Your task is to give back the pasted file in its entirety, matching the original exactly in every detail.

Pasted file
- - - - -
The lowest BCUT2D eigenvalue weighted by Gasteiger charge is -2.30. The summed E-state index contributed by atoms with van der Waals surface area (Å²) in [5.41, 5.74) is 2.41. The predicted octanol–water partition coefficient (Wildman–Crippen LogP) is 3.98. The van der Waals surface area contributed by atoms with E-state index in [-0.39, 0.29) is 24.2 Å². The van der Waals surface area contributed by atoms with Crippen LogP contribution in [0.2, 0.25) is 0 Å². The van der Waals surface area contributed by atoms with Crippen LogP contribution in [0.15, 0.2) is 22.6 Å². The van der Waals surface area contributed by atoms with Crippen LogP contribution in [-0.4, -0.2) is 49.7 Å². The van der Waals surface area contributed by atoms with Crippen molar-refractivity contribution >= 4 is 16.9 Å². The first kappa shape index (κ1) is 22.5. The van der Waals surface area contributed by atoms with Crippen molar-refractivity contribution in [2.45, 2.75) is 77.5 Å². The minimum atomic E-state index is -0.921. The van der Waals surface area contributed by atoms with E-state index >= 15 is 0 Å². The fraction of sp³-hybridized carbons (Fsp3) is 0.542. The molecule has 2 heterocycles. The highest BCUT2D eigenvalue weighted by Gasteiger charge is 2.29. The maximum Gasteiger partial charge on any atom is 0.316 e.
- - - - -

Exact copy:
The lowest BCUT2D eigenvalue weighted by Gasteiger charge is -2.30. The summed E-state index contributed by atoms with van der Waals surface area (Å²) in [5.41, 5.74) is 2.41. The predicted octanol–water partition coefficient (Wildman–Crippen LogP) is 3.98. The van der Waals surface area contributed by atoms with E-state index in [-0.39, 0.29) is 24.2 Å². The van der Waals surface area contributed by atoms with Crippen LogP contribution in [0.2, 0.25) is 0 Å². The van der Waals surface area contributed by atoms with Crippen LogP contribution in [0.15, 0.2) is 22.6 Å². The van der Waals surface area contributed by atoms with Crippen LogP contribution in [-0.4, -0.2) is 49.7 Å². The van der Waals surface area contributed by atoms with Crippen molar-refractivity contribution >= 4 is 16.9 Å². The first kappa shape index (κ1) is 22.5. The van der Waals surface area contributed by atoms with Crippen molar-refractivity contribution in [2.45, 2.75) is 77.5 Å². The minimum atomic E-state index is -0.921. The van der Waals surface area contributed by atoms with E-state index >= 15 is 0 Å². The fraction of sp³-hybridized carbons (Fsp3) is 0.542. The molecule has 2 heterocycles. The highest BCUT2D eigenvalue weighted by Gasteiger charge is 2.29. The maximum Gasteiger partial charge on any atom is 0.316 e.